Robots in 4D
It Will Become You
Now that we had the plan, we needed to get the two
halves of our robot symbiote ready. We opted to start with
the smart display modules. The software and all of the
supporting documentation discussed above can be
downloaded for free from the 4D website. For our initial
testing we chose to use the OLED module, largely because
we were enticed by the novelty of the relatively new
technology and we wanted to see what kind of image
quality the little screen could really produce.
For our first test, we used the classic “Hello World”
program. We figured a simple program displaying only text
wouldn’t require us to fiddle with the SD card just yet. One
handy thing about starting new programs in the 4D
Workshop is that you’re given a little more to start with
than just a complete tabula rasa. A library of functions for
the graphics processor and a main program loop are
already included. All it took was a few more lines of code
to instruct the screen to display that immortal phrase, and
we were ready for our first test.
Programming robots can often be a tedious process,
with syntax errors and COM port conundrums delaying the
gratification of seeing something actually work until long
into the process. This was not the case with the smart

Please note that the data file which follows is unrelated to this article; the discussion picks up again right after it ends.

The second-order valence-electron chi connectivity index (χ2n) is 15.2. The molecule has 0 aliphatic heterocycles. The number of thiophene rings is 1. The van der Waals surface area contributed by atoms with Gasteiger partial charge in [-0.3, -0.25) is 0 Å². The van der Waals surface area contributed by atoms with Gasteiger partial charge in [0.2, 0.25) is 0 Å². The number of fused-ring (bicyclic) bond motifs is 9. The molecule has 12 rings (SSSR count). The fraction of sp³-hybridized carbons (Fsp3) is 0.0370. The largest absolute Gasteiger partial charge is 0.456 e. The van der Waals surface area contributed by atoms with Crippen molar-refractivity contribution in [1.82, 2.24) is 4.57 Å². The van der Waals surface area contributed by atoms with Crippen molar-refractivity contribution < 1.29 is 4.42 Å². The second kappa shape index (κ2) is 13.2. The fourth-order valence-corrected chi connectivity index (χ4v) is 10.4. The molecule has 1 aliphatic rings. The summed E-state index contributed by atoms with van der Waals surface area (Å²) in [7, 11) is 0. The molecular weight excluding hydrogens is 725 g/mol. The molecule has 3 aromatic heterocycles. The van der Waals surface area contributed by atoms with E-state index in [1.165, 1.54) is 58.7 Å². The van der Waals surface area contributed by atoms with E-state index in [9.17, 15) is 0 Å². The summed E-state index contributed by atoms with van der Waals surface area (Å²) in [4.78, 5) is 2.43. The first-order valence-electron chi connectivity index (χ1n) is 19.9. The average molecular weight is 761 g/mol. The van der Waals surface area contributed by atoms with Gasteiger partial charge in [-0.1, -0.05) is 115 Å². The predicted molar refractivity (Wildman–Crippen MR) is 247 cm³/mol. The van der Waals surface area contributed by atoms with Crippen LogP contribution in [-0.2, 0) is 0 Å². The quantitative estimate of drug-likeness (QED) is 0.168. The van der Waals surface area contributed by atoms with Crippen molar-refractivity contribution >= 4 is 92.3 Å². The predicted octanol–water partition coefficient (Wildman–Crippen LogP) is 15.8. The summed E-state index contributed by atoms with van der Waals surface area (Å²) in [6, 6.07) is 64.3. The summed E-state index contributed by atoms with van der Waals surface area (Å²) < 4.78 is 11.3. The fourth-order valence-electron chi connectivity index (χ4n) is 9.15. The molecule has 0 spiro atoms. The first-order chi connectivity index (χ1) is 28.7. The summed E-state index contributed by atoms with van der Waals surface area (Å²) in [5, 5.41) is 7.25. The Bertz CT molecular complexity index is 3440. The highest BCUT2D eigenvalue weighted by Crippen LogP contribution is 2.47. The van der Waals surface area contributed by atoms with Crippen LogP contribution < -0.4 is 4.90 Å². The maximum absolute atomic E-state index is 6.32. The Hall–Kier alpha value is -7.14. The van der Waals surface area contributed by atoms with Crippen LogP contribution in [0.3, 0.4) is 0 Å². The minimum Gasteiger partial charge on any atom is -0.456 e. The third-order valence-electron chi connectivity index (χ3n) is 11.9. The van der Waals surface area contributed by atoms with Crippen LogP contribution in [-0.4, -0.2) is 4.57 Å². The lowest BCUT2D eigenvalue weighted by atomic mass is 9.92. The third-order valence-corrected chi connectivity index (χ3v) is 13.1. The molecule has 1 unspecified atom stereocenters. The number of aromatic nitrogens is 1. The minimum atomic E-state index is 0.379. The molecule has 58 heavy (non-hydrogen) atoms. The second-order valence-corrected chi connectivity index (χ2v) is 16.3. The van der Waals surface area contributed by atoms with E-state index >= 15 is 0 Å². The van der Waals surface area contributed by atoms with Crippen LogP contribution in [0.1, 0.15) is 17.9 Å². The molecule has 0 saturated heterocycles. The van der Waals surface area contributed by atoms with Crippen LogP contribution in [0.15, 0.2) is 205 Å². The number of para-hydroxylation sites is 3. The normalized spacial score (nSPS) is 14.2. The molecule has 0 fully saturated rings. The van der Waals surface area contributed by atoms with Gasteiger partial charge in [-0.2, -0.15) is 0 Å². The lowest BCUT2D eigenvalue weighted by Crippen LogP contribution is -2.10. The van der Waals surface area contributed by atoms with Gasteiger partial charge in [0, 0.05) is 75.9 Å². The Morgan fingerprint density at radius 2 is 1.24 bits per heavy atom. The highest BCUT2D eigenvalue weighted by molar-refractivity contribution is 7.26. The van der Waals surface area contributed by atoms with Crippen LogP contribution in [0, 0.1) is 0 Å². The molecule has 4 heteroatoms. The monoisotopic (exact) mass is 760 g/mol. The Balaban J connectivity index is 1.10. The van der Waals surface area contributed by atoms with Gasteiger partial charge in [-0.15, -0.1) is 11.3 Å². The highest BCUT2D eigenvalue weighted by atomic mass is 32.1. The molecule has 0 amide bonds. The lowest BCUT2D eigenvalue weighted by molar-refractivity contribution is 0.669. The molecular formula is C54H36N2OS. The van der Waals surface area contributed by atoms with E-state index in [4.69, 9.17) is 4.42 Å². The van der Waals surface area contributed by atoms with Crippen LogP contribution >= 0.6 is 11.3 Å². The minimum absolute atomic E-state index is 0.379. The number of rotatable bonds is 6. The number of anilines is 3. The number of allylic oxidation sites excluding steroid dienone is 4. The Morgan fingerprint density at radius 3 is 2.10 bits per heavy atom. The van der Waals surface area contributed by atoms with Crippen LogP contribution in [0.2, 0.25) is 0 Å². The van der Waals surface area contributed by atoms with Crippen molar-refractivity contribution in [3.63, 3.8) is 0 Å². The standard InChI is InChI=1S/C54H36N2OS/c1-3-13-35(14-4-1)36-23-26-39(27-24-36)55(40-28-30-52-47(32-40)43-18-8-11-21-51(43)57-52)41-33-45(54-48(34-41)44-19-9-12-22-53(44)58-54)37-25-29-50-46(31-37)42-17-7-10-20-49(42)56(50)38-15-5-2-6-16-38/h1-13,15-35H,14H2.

display OLED module, though, because just as it was
plugged in it sprang to life with what must be a default
program. The default program in this case was not some
unremarkable color test or some such banality, but rather
an impressive display of the capabilities of the screen.
First, there was the 4D Systems
logo and an explosion of color akin to
a Fourth of July firework, and then a
brightly colored clock started keeping
time with sweeping second and
minute hands. The swirling motion and
bright colors of the clock were a cool
introduction to the capabilities of the
screen, but what we really wanted to
see was the output from our own
With the screen connected, we
compiled and loaded the program. The
window at the bottom of the screen
assured that no errors were found and
that the program loaded successfully.
When we looked to the screen, we
were happy to see the immortal “Hello
World” emblazoned on a black
background in defiant green type.
With the success of our first test
behind us, we wanted to see what
kind of image quality the smart display
could muster. Using Visi, we were
easily able to pick an image from our
THE PROGRAMMING SETUP.
computer to load onto the screen — a shot of our cat Lida
posing glamorously in front of a pillow. Getting the image
onto the screen, however, was not quite as easy as just
picking a photo from your computer.
The smart modules have enough memory on board to
A ROBOTIC BASE THAT NEEDS A FACE.
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